Supreme Court Justice Antonin Scalia was revered by right-wing zealots for his strong “originalist” philosophy. Now Clarence Thomas considers himself to be its strongest proponent. Have SCOTUS originalists learned nothing since 1776?

I’m just wondering why Thomas is now so sleazy and such an enemy of almost every progressive idea that comes before him. I’m also noticing other SCOTUS members on the take with apparent impunity — not to mention the other guy who allegedly seems to have worked out his beer and sex issues on coed students, etc.

What has happened to the ethics of the highest court in the country? Is there never to be reasonable regulation, oversight, or meaningful enforcement? Or is it now just a political tool for anyone well-connected to win for life — if they have enough chutzpah? Here is the most dangerous weakness in our democracy.



Law of the Land
East Hampton
July 2, 2023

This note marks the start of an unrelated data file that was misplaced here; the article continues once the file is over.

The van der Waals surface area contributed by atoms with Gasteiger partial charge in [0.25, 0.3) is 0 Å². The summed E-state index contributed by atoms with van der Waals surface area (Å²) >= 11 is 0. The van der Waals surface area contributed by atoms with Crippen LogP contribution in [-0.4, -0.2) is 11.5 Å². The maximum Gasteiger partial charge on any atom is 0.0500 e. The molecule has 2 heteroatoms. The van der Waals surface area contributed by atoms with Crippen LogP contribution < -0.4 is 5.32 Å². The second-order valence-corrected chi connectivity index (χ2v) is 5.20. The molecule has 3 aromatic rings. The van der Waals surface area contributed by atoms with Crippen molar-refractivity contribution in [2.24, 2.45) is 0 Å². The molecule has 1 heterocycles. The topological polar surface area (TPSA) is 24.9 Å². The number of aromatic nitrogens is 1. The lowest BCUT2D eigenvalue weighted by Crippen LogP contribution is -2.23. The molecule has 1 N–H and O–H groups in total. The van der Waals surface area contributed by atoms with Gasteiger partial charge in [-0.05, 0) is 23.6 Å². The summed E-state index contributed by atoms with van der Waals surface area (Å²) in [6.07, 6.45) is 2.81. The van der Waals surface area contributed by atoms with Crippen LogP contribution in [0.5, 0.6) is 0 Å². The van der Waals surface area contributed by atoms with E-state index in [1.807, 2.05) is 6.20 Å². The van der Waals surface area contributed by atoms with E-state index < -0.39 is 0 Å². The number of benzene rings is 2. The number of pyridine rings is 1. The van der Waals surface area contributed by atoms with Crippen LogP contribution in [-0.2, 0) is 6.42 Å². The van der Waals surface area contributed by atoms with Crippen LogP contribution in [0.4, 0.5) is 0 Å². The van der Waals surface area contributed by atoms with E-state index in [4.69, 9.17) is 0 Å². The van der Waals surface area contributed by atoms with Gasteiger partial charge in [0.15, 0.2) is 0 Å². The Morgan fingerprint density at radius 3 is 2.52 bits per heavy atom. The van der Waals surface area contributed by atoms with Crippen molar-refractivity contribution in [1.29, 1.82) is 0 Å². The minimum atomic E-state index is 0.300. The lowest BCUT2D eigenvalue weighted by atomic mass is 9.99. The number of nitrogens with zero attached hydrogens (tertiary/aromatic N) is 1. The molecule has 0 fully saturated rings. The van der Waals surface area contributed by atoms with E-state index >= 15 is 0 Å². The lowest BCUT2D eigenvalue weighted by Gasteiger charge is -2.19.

When the six conservative justices voted to terminate affirmative action they put out the theory that getting rid of it would be beneficial to everyone because it would end other forms of discrimination, i.e., legacy policies. Now colleges could be more creative in their desires to be more inclusive and diverse — a piece of fallacious tripe aimed at the most simple-minded and brain-dead parts of the population. A simple racist apology analogous to the argument to permit asbestos because we’ve developed drugs that can cure the diseases caused by its use. Or starving people to death to eradicate obesity.